stayed for well over 10 years. Almost immediately I fell in with fellow gamers
one of which was the teams network expert who just happened to have his very
own lockable ‘workshop’. It was in here I spent many a happy lunch break
playing networked Doom with up to three other players. Being in a confined
space and being able to hear everything the other players said gave the game a
whole new level of immersion. I never forgot the joy of those days. Around the
same time I had installed, though I really shouldn’t have, a copy of SimCity on
my desktop so I could play it at lunchtime or after work for an hour or so. I
was subsequently told to delete it but not before a disastrous reactor meltdown
had taken most of the PC with it.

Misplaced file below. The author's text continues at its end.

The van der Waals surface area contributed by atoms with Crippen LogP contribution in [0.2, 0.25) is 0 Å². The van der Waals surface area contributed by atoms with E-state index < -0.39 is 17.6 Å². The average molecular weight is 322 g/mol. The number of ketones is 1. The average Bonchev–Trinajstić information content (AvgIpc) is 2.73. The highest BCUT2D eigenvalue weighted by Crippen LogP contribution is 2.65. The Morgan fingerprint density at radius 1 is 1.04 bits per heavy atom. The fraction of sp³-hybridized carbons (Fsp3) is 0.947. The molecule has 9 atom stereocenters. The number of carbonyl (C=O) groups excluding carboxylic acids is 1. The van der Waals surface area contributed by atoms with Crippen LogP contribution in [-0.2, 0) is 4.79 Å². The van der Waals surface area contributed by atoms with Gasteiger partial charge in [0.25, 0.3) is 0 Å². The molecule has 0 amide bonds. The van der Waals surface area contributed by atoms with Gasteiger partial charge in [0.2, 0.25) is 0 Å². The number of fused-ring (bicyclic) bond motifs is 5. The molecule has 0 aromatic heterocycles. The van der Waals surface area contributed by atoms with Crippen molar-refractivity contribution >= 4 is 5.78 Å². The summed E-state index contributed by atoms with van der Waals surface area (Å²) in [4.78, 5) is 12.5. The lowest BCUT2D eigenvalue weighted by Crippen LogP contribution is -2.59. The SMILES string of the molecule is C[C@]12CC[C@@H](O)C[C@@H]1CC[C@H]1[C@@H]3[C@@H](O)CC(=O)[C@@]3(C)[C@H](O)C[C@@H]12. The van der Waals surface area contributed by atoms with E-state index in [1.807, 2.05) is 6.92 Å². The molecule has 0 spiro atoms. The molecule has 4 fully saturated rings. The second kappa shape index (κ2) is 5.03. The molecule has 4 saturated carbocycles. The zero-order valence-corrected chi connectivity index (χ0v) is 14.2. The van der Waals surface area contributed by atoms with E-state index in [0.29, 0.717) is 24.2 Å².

Moving to my present location and planning to stay here for some time I finally had the stability and the money to buy my own PC – never having had the Console bug – and began working my way through games almost too numerous to mention. My favourites were always RPG (Role Playing Games), RTS (Real-Time Strategy) and to a lesser extent (FPS) First Person Shooter despite my love of Doom. One of the highlights of this time was a game called Total Annihilation where you picked one of two sides fighting a robotic war over a number of planets somewhere in the galaxy. The ultimate aim was either to destroy the galaxy (from a safe place) or prevent its destruction. Needless to say it was far more satisfying blowing it up than saving it. But the best part for me was the almost Zen-like trance states I used to find myself in when fighting apparently impossible odds for 5, 10, 20 minutes at a time. Any hesitation indeed any thought was lethal. The only way to win was with no-mind. Later I played games such as Age of Empires, Cossacks and other RTS classics such as Command & Conquer. I still remember on one occasion when I thought that my PC had suffered a spectacular system crash only to discover that my PC opponent had nuked one of my installations!